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How Retrieval Augment Generation (RAG) makes LLMs smarter than before

  • Kevin Vu 

Ideal generative AI versus reality

Foundational LLMs have read every byte of text they could find and their chatbot counterparts can be prompted to have intelligent conversations and be asked to perform specific tasks. Access to comprehensive information is democratized; No more figuring out the right keywords to search or picking sites to read from. However, LLMs are prone to rambling and generally respond with the statistically most probable response you’d want to hear (sycophancy) an inherent result of the transformer model. Extracting 100% accurate information out of an LLM’s knowledge base doesn’t always yield trustworthy results.

Chat LLMs are infamous for making up citations to scientific papers or court cases that don’t exist. Lawyers filing a suit against an airline included citations to court cases that never actually happened. A 2023 study reported, that when ChatGPT is prompted to include citations, it had only provided references that exist only 14% of the time. Falsifying sources, rambling, and delivering inaccuracies to appease the prompt are dubbed hallucination, a huge obstacle to overcome before AI is fully adopted and trusted by the masses.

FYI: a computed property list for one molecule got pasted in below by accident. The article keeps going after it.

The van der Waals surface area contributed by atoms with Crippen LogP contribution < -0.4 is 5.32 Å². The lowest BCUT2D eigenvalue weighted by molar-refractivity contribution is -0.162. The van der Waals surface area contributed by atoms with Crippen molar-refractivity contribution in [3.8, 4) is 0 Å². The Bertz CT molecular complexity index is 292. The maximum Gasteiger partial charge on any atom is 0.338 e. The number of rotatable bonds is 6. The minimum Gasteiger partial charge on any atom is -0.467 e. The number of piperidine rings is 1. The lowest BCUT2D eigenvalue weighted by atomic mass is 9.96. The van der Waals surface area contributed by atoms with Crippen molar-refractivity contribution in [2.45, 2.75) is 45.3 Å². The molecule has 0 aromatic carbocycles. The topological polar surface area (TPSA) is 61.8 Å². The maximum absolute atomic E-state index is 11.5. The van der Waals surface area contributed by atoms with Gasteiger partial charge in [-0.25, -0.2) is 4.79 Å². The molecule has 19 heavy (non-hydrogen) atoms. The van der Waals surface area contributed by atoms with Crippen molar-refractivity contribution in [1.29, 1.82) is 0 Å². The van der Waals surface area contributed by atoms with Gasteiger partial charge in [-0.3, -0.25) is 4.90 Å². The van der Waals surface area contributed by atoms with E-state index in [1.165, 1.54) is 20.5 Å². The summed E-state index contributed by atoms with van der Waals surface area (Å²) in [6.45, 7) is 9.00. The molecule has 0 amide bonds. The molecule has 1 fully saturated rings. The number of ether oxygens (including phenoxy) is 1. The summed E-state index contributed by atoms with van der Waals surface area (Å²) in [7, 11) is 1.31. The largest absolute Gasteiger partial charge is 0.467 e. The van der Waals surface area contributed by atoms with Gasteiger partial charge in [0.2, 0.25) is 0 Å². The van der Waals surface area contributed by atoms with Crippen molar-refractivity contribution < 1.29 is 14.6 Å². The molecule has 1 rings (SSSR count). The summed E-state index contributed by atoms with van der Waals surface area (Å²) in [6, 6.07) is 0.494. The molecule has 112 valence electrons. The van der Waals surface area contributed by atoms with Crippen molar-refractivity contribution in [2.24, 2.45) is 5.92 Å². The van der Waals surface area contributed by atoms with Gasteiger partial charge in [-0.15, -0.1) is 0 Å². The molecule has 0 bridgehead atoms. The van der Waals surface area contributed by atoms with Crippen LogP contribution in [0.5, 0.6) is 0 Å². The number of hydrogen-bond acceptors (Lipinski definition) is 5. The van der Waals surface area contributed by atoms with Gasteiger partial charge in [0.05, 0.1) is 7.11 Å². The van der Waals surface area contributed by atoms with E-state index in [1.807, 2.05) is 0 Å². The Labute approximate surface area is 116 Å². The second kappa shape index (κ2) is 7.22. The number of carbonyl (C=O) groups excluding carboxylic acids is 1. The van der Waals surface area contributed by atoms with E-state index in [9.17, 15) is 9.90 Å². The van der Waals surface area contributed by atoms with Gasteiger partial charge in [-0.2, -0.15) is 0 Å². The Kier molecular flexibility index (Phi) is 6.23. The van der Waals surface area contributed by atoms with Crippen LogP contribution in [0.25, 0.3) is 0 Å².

One counter to LLMs making up bogus sources or coming up with inaccuracies is retrieval-augmented generation or RAG. Not only can RAG decrease the tendency of LLMs to hallucinate but several other advantages as well. 

These advantages include access to an updated knowledge base, specialization (e.g. by providing private data sources), empowering models with information beyond what is stored in the parametric memory (allowing for smaller models), and the potential to follow up with more data from legitimate references. 

What is RAG (Retrieval Augmented Generation)?

Retrieval-Augmented Generation (RAG) is a deep learning architecture implemented in LLMs and transformer networks that retrieves relevant documents or other snippets and adds them to the context window to provide additional information, aiding an LLM to generate useful responses. A typical RAG system would have two main modules: retrieval and generation.

retrieval augmented generation architecture - RAG

The main reference for RAG is a paper by Lewis et al. from Facebook. In the paper, the authors use a pair of BERT-based document encoders to transform queries and documents by embedding the text in a vector format. These embeddings are then used to identify the top-k (typically 5 or 10) documents via a maximum inner product search (MIPS). As the name suggests, MIPS is based on the inner (or dot) product of the encoded vector representations of the query and those in a vector database pre-computed for the documents used as external, non-parametric memory.